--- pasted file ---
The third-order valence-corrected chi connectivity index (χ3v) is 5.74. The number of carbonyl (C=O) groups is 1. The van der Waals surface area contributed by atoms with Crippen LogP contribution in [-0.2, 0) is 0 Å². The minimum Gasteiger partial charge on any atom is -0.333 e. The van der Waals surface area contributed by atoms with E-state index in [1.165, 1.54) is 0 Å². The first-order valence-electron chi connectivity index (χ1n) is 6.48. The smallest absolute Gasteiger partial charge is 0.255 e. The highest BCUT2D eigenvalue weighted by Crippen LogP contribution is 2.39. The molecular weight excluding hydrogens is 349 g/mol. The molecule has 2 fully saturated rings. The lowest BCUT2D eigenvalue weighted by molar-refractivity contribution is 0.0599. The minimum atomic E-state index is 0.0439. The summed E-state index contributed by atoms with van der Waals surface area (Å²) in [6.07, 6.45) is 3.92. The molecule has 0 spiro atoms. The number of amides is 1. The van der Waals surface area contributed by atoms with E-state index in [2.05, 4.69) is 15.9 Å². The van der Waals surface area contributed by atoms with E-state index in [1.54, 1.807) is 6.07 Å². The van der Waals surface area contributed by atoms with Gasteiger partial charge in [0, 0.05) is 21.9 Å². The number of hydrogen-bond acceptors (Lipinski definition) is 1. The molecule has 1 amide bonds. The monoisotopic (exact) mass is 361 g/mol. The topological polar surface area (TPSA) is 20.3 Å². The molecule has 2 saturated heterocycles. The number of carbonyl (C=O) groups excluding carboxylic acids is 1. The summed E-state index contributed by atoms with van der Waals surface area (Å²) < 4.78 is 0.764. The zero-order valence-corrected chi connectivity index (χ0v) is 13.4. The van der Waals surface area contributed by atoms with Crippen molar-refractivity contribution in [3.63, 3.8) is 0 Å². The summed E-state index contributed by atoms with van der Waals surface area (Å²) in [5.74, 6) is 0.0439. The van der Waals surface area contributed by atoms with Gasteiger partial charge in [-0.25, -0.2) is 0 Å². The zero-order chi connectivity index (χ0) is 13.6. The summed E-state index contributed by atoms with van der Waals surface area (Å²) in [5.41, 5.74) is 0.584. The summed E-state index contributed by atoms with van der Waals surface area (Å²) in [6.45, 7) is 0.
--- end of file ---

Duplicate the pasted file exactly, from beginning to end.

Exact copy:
The third-order valence-corrected chi connectivity index (χ3v) is 5.74. The number of carbonyl (C=O) groups is 1. The van der Waals surface area contributed by atoms with Crippen LogP contribution in [-0.2, 0) is 0 Å². The minimum Gasteiger partial charge on any atom is -0.333 e. The van der Waals surface area contributed by atoms with E-state index in [1.165, 1.54) is 0 Å². The first-order valence-electron chi connectivity index (χ1n) is 6.48. The smallest absolute Gasteiger partial charge is 0.255 e. The highest BCUT2D eigenvalue weighted by Crippen LogP contribution is 2.39. The molecular weight excluding hydrogens is 349 g/mol. The molecule has 2 fully saturated rings. The lowest BCUT2D eigenvalue weighted by molar-refractivity contribution is 0.0599. The minimum atomic E-state index is 0.0439. The summed E-state index contributed by atoms with van der Waals surface area (Å²) in [6.07, 6.45) is 3.92. The molecule has 0 spiro atoms. The number of amides is 1. The van der Waals surface area contributed by atoms with E-state index in [2.05, 4.69) is 15.9 Å². The van der Waals surface area contributed by atoms with E-state index in [1.54, 1.807) is 6.07 Å². The van der Waals surface area contributed by atoms with Gasteiger partial charge in [0, 0.05) is 21.9 Å². The number of hydrogen-bond acceptors (Lipinski definition) is 1. The molecule has 1 amide bonds. The monoisotopic (exact) mass is 361 g/mol. The topological polar surface area (TPSA) is 20.3 Å². The molecule has 2 saturated heterocycles. The number of carbonyl (C=O) groups excluding carboxylic acids is 1. The summed E-state index contributed by atoms with van der Waals surface area (Å²) < 4.78 is 0.764. The zero-order valence-corrected chi connectivity index (χ0v) is 13.4. The van der Waals surface area contributed by atoms with Crippen molar-refractivity contribution in [3.63, 3.8) is 0 Å². The summed E-state index contributed by atoms with van der Waals surface area (Å²) in [5.74, 6) is 0.0439. The van der Waals surface area contributed by atoms with Gasteiger partial charge in [-0.25, -0.2) is 0 Å². The zero-order chi connectivity index (χ0) is 13.6. The summed E-state index contributed by atoms with van der Waals surface area (Å²) in [5.41, 5.74) is 0.584. The summed E-state index contributed by atoms with van der Waals surface area (Å²) in [6.45, 7) is 0.